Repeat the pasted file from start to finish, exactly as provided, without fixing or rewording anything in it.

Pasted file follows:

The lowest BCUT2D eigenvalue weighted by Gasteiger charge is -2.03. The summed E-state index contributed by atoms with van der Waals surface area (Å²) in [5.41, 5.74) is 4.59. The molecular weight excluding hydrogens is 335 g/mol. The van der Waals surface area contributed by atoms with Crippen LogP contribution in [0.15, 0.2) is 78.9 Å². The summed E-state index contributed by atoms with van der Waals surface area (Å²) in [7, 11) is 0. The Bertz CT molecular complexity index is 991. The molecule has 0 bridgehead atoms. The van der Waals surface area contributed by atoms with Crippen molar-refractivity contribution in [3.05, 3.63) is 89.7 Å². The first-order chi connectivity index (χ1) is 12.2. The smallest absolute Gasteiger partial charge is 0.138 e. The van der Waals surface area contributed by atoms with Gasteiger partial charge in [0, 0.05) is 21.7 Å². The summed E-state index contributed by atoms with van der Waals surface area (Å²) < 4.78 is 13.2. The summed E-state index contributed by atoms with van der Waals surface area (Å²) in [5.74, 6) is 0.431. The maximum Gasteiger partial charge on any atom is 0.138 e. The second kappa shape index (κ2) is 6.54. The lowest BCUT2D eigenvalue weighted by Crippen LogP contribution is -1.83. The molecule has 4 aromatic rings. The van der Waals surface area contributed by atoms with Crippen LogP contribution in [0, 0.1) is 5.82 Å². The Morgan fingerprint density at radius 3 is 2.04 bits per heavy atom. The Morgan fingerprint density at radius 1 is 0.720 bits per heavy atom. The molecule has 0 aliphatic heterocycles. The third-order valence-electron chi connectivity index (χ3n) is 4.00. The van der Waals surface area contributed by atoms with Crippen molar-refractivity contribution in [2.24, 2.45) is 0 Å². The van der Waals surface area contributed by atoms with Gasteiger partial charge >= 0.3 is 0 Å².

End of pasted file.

The lowest BCUT2D eigenvalue weighted by Gasteiger charge is -2.03. The summed E-state index contributed by atoms with van der Waals surface area (Å²) in [5.41, 5.74) is 4.59. The molecular weight excluding hydrogens is 335 g/mol. The van der Waals surface area contributed by atoms with Crippen LogP contribution in [0.15, 0.2) is 78.9 Å². The summed E-state index contributed by atoms with van der Waals surface area (Å²) in [7, 11) is 0. The Bertz CT molecular complexity index is 991. The molecule has 0 bridgehead atoms. The van der Waals surface area contributed by atoms with Crippen molar-refractivity contribution in [3.05, 3.63) is 89.7 Å². The first-order chi connectivity index (χ1) is 12.2. The smallest absolute Gasteiger partial charge is 0.138 e. The van der Waals surface area contributed by atoms with Gasteiger partial charge in [0, 0.05) is 21.7 Å². The summed E-state index contributed by atoms with van der Waals surface area (Å²) < 4.78 is 13.2. The summed E-state index contributed by atoms with van der Waals surface area (Å²) in [5.74, 6) is 0.431. The maximum Gasteiger partial charge on any atom is 0.138 e. The second kappa shape index (κ2) is 6.54. The lowest BCUT2D eigenvalue weighted by Crippen LogP contribution is -1.83. The molecule has 4 aromatic rings. The van der Waals surface area contributed by atoms with Crippen LogP contribution in [0, 0.1) is 5.82 Å². The Morgan fingerprint density at radius 3 is 2.04 bits per heavy atom. The Morgan fingerprint density at radius 1 is 0.720 bits per heavy atom. The molecule has 0 aliphatic heterocycles. The third-order valence-electron chi connectivity index (χ3n) is 4.00. The van der Waals surface area contributed by atoms with Crippen molar-refractivity contribution in [2.24, 2.45) is 0 Å². The van der Waals surface area contributed by atoms with Gasteiger partial charge >= 0.3 is 0 Å².